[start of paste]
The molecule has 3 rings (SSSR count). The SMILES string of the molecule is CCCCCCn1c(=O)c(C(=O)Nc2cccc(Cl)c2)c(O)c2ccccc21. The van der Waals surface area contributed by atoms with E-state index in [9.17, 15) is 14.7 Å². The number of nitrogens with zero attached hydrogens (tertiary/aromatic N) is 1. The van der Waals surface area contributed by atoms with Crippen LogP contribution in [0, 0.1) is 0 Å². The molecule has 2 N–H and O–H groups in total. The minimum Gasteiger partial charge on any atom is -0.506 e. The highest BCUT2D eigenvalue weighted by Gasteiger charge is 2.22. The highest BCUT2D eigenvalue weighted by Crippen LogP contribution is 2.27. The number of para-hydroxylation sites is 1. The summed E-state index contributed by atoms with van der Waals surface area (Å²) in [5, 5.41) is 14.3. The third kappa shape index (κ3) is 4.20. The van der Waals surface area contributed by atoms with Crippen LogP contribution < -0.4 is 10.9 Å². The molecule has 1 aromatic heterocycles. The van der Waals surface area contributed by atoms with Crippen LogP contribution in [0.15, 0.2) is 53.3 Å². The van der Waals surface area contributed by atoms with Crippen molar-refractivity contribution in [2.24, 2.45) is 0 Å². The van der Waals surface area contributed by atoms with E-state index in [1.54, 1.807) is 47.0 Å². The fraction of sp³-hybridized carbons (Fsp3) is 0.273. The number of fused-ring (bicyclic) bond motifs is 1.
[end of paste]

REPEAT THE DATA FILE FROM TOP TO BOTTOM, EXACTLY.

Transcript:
The molecule has 3 rings (SSSR count). The SMILES string of the molecule is CCCCCCn1c(=O)c(C(=O)Nc2cccc(Cl)c2)c(O)c2ccccc21. The van der Waals surface area contributed by atoms with E-state index in [9.17, 15) is 14.7 Å². The number of nitrogens with zero attached hydrogens (tertiary/aromatic N) is 1. The van der Waals surface area contributed by atoms with Crippen LogP contribution in [0, 0.1) is 0 Å². The molecule has 2 N–H and O–H groups in total. The minimum Gasteiger partial charge on any atom is -0.506 e. The highest BCUT2D eigenvalue weighted by Gasteiger charge is 2.22. The highest BCUT2D eigenvalue weighted by Crippen LogP contribution is 2.27. The number of para-hydroxylation sites is 1. The summed E-state index contributed by atoms with van der Waals surface area (Å²) in [5, 5.41) is 14.3. The third kappa shape index (κ3) is 4.20. The van der Waals surface area contributed by atoms with Crippen LogP contribution < -0.4 is 10.9 Å². The molecule has 1 aromatic heterocycles. The van der Waals surface area contributed by atoms with Crippen LogP contribution in [0.15, 0.2) is 53.3 Å². The van der Waals surface area contributed by atoms with Crippen molar-refractivity contribution in [2.24, 2.45) is 0 Å². The van der Waals surface area contributed by atoms with E-state index in [1.54, 1.807) is 47.0 Å². The fraction of sp³-hybridized carbons (Fsp3) is 0.273. The number of fused-ring (bicyclic) bond motifs is 1.